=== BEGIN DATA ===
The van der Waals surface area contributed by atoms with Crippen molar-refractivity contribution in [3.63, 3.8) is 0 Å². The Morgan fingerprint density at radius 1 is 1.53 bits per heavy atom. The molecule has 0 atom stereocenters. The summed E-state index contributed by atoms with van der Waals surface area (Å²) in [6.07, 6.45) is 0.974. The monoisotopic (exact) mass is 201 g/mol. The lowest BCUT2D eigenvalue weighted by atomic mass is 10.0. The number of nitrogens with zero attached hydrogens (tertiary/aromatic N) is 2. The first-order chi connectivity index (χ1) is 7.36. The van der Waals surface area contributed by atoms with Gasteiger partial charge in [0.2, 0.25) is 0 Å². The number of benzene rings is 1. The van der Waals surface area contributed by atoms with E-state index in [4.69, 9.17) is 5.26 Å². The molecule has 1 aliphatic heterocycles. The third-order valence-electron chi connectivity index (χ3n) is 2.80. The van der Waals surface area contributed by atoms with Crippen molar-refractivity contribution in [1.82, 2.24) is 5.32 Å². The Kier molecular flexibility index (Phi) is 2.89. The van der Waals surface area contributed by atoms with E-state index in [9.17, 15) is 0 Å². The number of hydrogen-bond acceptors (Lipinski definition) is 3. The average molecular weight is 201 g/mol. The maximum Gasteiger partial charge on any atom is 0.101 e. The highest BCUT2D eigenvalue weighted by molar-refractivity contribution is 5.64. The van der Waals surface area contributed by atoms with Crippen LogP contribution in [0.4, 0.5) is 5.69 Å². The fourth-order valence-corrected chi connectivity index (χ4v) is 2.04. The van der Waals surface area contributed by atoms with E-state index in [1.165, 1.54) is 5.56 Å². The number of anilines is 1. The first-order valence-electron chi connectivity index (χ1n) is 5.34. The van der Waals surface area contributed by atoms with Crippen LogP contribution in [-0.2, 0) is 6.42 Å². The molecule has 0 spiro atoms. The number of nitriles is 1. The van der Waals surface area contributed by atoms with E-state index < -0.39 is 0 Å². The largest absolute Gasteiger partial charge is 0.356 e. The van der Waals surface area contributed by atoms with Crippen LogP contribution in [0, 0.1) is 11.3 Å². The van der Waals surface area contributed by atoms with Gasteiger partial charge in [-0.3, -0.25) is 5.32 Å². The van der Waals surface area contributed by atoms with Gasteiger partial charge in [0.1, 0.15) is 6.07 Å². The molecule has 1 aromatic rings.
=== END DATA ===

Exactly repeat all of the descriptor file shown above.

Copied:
The van der Waals surface area contributed by atoms with Crippen molar-refractivity contribution in [3.63, 3.8) is 0 Å². The Morgan fingerprint density at radius 1 is 1.53 bits per heavy atom. The molecule has 0 atom stereocenters. The summed E-state index contributed by atoms with van der Waals surface area (Å²) in [6.07, 6.45) is 0.974. The monoisotopic (exact) mass is 201 g/mol. The lowest BCUT2D eigenvalue weighted by atomic mass is 10.0. The number of nitrogens with zero attached hydrogens (tertiary/aromatic N) is 2. The first-order chi connectivity index (χ1) is 7.36. The van der Waals surface area contributed by atoms with Gasteiger partial charge in [0.2, 0.25) is 0 Å². The number of benzene rings is 1. The van der Waals surface area contributed by atoms with E-state index in [4.69, 9.17) is 5.26 Å². The molecule has 1 aliphatic heterocycles. The third-order valence-electron chi connectivity index (χ3n) is 2.80. The van der Waals surface area contributed by atoms with Crippen molar-refractivity contribution in [1.82, 2.24) is 5.32 Å². The Kier molecular flexibility index (Phi) is 2.89. The van der Waals surface area contributed by atoms with E-state index in [9.17, 15) is 0 Å². The number of hydrogen-bond acceptors (Lipinski definition) is 3. The average molecular weight is 201 g/mol. The maximum Gasteiger partial charge on any atom is 0.101 e. The highest BCUT2D eigenvalue weighted by molar-refractivity contribution is 5.64. The van der Waals surface area contributed by atoms with Crippen LogP contribution in [0.4, 0.5) is 5.69 Å². The fourth-order valence-corrected chi connectivity index (χ4v) is 2.04. The van der Waals surface area contributed by atoms with E-state index in [1.165, 1.54) is 5.56 Å². The number of anilines is 1. The first-order valence-electron chi connectivity index (χ1n) is 5.34. The van der Waals surface area contributed by atoms with Crippen LogP contribution in [-0.2, 0) is 6.42 Å². The molecule has 0 spiro atoms. The number of nitriles is 1. The van der Waals surface area contributed by atoms with E-state index < -0.39 is 0 Å². The largest absolute Gasteiger partial charge is 0.356 e. The van der Waals surface area contributed by atoms with Crippen LogP contribution in [0, 0.1) is 11.3 Å². The van der Waals surface area contributed by atoms with Gasteiger partial charge in [-0.3, -0.25) is 5.32 Å². The van der Waals surface area contributed by atoms with Gasteiger partial charge in [0.1, 0.15) is 6.07 Å². The molecule has 1 aromatic rings.